When I went from underhand to over from the foul line,
no longer hoisting the ball like a sandbag, I was that much
more like a man, or like the man I would have liked to be
if I were not a girl; I still thought there was something
I could do about the movement of my body toward
the underhanded power of my mother. I was wrong about that.
I would never palm the orange globe or dunk it down
the throat of the net. Still, some brief mirages flared up.
Our coach told us one night we couldn’t leave the gym
until every last girl could do five lay-ups from her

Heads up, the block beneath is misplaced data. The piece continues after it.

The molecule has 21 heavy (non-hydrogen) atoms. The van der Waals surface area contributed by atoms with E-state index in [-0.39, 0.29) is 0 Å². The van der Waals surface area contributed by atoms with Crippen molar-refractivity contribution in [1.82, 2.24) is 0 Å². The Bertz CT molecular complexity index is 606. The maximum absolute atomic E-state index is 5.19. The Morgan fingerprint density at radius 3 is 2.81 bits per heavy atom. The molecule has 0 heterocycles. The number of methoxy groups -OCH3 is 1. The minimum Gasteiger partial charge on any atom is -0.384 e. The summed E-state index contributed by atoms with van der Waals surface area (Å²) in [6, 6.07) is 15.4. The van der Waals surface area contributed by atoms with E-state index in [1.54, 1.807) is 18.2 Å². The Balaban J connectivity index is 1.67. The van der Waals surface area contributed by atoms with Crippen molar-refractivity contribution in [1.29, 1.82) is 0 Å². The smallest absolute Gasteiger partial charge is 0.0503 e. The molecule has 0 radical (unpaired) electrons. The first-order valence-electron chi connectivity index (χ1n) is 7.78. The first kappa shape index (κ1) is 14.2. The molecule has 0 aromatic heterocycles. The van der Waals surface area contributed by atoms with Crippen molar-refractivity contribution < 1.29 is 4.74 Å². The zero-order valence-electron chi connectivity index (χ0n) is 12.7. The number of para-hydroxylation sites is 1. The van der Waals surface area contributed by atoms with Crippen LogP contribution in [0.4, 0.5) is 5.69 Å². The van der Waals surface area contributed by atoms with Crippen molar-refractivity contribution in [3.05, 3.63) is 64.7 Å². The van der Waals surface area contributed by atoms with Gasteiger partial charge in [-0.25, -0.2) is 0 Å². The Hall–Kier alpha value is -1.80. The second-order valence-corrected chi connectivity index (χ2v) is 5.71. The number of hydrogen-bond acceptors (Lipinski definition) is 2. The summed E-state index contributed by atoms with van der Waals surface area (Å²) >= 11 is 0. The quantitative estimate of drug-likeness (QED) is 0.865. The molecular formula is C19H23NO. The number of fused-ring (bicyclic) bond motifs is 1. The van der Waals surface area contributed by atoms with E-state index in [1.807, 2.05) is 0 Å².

weaker side. My left arm, at first, a useless piece
of spaghetti. That coach rode us hard, took us
seriously, and waited, patiently, for our point guard
to grow up. To this day, when I do one from the right,
I notice every pull of every tendon, every dribble
to release; but from the other side, it’s as if
I’m in a body cast I shatter for a second,
breaking free, and step back into when I hit the floor.
I think that cast is disbelief, or rather certainty
in gravity, biology, anything that might overpower me.
Photo By: Matt Folsom